Economic shocks and the cost of ruling : evidence from Italy
Journal of elections, public opinion and parties, 2020, Vol. 30, No. 1, pp. 22-41[POLCON]
MALET, Giorgio, KRIESI, Hanspeter, Economic shocks and the cost of ruling : evidence from Italy, Journal of elections, public opinion and parties, 2020, Vol. 30, No. 1, pp. 22-41[POLCON] - https://hdl.handle.net/1814/60934
Retrieved from Cadmus, EUI Research Repository
Do voters punish governments more severely during international economic crises or do they discount exogenous shocks as they recognize the government’s limited “room of manoeuvre”? The current literature provides conﬂicting answers to this question. This study argues that in such contexts citizens’ economic perceptions are less likely to predict their sanctioning behavior but that, nonetheless, governments experience a higher cost of ruling. We show that in the paradigmatic case of Italy, government popularity during the Great Recession, while being hardly explained by economic evaluations, suﬀers a stronger decline as a function of time in oﬃce. We account for this increased cost of ruling by economic policy debates and other political events, such as cabinet crises and large-scale scandals.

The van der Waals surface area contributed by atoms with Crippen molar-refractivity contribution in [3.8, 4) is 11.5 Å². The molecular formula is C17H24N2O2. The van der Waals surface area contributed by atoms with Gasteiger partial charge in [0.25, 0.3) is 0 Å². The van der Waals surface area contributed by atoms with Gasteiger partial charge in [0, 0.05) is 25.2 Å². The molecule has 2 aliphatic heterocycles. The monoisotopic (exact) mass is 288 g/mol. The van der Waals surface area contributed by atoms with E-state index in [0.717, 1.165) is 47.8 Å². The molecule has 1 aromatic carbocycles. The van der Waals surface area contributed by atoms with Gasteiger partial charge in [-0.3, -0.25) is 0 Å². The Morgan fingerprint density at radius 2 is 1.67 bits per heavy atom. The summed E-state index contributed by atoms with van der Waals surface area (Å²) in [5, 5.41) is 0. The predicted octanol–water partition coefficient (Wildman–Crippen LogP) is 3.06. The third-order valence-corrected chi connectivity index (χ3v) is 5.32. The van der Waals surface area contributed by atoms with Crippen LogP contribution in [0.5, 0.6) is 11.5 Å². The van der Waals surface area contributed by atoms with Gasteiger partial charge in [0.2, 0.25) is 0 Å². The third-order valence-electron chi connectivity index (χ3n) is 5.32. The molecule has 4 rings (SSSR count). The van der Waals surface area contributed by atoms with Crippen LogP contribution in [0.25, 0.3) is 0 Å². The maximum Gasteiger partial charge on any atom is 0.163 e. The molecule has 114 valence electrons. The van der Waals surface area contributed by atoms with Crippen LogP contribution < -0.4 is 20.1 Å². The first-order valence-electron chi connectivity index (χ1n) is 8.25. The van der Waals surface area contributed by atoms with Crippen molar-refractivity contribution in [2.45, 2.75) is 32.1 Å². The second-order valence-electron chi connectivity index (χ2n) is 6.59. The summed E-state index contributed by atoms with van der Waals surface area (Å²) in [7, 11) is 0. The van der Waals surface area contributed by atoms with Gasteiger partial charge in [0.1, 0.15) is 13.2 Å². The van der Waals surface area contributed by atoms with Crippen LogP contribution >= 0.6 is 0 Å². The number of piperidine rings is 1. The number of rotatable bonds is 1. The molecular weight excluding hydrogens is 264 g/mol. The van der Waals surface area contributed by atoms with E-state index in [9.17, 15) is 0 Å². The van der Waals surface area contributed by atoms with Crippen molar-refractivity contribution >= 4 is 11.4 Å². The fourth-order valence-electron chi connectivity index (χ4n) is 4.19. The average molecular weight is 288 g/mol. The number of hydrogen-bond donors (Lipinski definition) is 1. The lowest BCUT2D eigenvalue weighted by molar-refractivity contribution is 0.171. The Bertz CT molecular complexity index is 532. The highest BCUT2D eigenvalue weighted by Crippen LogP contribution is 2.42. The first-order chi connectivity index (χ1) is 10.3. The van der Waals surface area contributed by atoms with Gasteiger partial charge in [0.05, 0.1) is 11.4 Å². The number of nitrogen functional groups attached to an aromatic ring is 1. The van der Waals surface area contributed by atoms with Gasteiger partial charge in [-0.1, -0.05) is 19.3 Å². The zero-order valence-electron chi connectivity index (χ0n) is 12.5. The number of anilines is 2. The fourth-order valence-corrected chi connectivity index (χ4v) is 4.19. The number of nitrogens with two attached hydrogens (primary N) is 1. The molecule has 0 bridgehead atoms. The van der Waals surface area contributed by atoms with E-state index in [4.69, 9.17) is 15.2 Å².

Published online: 24 January 2019
Cadmus permanent link: https://hdl.handle.net/1814/60934
Full-text via DOI: 10.1080/17457289.2019.1571496
ISSN: 1745-7289; 1745-7297; 1
Publisher: Taylor & Francis (Routledge)
Grant number: FP7/338875/EU
Sponsorship and Funder information:
ERC POLCON project funded.
Files associated with this item
- Malet Kriesi_Italy_JEPOP2019.pdf
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